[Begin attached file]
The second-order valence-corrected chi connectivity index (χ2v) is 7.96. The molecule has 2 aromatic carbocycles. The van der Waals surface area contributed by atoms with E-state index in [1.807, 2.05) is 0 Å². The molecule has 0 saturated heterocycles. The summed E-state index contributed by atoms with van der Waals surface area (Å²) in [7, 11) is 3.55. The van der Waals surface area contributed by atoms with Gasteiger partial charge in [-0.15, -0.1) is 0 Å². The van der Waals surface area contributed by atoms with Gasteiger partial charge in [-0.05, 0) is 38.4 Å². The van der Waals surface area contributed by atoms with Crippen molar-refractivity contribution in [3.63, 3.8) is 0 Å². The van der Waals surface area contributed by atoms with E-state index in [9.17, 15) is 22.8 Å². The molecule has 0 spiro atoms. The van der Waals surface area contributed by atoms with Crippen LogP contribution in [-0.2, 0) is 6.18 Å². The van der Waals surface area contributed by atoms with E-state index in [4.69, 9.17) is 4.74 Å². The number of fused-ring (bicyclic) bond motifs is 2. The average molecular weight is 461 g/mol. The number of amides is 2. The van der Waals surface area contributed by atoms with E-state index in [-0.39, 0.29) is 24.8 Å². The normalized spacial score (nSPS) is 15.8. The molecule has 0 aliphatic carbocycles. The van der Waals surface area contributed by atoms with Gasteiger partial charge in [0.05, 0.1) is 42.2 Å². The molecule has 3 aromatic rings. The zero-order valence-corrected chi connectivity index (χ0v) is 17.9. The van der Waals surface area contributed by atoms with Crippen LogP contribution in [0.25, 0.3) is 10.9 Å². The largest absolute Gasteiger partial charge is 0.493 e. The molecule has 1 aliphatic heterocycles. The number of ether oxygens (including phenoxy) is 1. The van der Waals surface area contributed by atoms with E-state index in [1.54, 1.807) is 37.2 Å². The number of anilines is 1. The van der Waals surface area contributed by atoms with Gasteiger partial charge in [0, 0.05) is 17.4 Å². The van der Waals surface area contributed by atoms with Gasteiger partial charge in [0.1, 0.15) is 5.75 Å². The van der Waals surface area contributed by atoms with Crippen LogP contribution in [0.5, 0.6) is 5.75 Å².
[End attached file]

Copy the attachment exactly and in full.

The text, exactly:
The second-order valence-corrected chi connectivity index (χ2v) is 7.96. The molecule has 2 aromatic carbocycles. The van der Waals surface area contributed by atoms with E-state index in [1.807, 2.05) is 0 Å². The molecule has 0 saturated heterocycles. The summed E-state index contributed by atoms with van der Waals surface area (Å²) in [7, 11) is 3.55. The van der Waals surface area contributed by atoms with Gasteiger partial charge in [-0.15, -0.1) is 0 Å². The van der Waals surface area contributed by atoms with Gasteiger partial charge in [-0.05, 0) is 38.4 Å². The van der Waals surface area contributed by atoms with Crippen molar-refractivity contribution in [3.63, 3.8) is 0 Å². The van der Waals surface area contributed by atoms with E-state index in [9.17, 15) is 22.8 Å². The molecule has 0 spiro atoms. The van der Waals surface area contributed by atoms with Crippen LogP contribution in [-0.2, 0) is 6.18 Å². The van der Waals surface area contributed by atoms with E-state index in [4.69, 9.17) is 4.74 Å². The number of fused-ring (bicyclic) bond motifs is 2. The average molecular weight is 461 g/mol. The number of amides is 2. The van der Waals surface area contributed by atoms with E-state index in [-0.39, 0.29) is 24.8 Å². The normalized spacial score (nSPS) is 15.8. The molecule has 0 aliphatic carbocycles. The van der Waals surface area contributed by atoms with Gasteiger partial charge in [0.05, 0.1) is 42.2 Å². The molecule has 3 aromatic rings. The zero-order valence-corrected chi connectivity index (χ0v) is 17.9. The van der Waals surface area contributed by atoms with Crippen LogP contribution in [0.25, 0.3) is 10.9 Å². The largest absolute Gasteiger partial charge is 0.493 e. The molecule has 1 aliphatic heterocycles. The number of ether oxygens (including phenoxy) is 1. The van der Waals surface area contributed by atoms with E-state index in [1.54, 1.807) is 37.2 Å². The number of anilines is 1. The van der Waals surface area contributed by atoms with Gasteiger partial charge in [0, 0.05) is 17.4 Å². The van der Waals surface area contributed by atoms with Gasteiger partial charge in [0.1, 0.15) is 5.75 Å². The van der Waals surface area contributed by atoms with Crippen LogP contribution in [0.5, 0.6) is 5.75 Å².